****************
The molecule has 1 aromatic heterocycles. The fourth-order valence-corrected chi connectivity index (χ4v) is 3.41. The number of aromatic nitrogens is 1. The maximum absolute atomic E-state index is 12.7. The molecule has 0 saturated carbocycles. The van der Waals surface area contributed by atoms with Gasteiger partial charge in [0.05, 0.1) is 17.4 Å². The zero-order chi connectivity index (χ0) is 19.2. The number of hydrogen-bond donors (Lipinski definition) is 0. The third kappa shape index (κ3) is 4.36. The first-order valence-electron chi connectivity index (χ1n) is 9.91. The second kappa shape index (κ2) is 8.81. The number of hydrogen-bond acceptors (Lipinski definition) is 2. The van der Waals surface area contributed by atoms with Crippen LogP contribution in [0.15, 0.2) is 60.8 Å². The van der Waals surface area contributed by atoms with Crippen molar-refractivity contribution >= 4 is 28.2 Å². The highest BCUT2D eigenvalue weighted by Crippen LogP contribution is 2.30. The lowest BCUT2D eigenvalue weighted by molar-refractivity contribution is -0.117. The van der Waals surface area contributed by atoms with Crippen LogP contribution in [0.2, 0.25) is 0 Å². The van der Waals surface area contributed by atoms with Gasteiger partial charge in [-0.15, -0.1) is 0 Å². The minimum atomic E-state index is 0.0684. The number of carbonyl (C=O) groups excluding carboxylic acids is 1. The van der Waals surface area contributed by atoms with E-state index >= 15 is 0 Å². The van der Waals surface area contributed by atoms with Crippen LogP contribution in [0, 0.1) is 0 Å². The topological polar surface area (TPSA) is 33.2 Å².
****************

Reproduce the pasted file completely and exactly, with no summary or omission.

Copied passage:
The molecule has 1 aromatic heterocycles. The fourth-order valence-corrected chi connectivity index (χ4v) is 3.41. The number of aromatic nitrogens is 1. The maximum absolute atomic E-state index is 12.7. The molecule has 0 saturated carbocycles. The van der Waals surface area contributed by atoms with Gasteiger partial charge in [0.05, 0.1) is 17.4 Å². The zero-order chi connectivity index (χ0) is 19.2. The number of hydrogen-bond donors (Lipinski definition) is 0. The third kappa shape index (κ3) is 4.36. The first-order valence-electron chi connectivity index (χ1n) is 9.91. The second kappa shape index (κ2) is 8.81. The number of hydrogen-bond acceptors (Lipinski definition) is 2. The van der Waals surface area contributed by atoms with Crippen LogP contribution in [0.15, 0.2) is 60.8 Å². The van der Waals surface area contributed by atoms with Crippen molar-refractivity contribution >= 4 is 28.2 Å². The highest BCUT2D eigenvalue weighted by Crippen LogP contribution is 2.30. The lowest BCUT2D eigenvalue weighted by molar-refractivity contribution is -0.117. The van der Waals surface area contributed by atoms with Crippen LogP contribution in [0.2, 0.25) is 0 Å². The van der Waals surface area contributed by atoms with Gasteiger partial charge in [-0.15, -0.1) is 0 Å². The minimum atomic E-state index is 0.0684. The number of carbonyl (C=O) groups excluding carboxylic acids is 1. The van der Waals surface area contributed by atoms with E-state index >= 15 is 0 Å². The van der Waals surface area contributed by atoms with Crippen LogP contribution in [0, 0.1) is 0 Å². The topological polar surface area (TPSA) is 33.2 Å².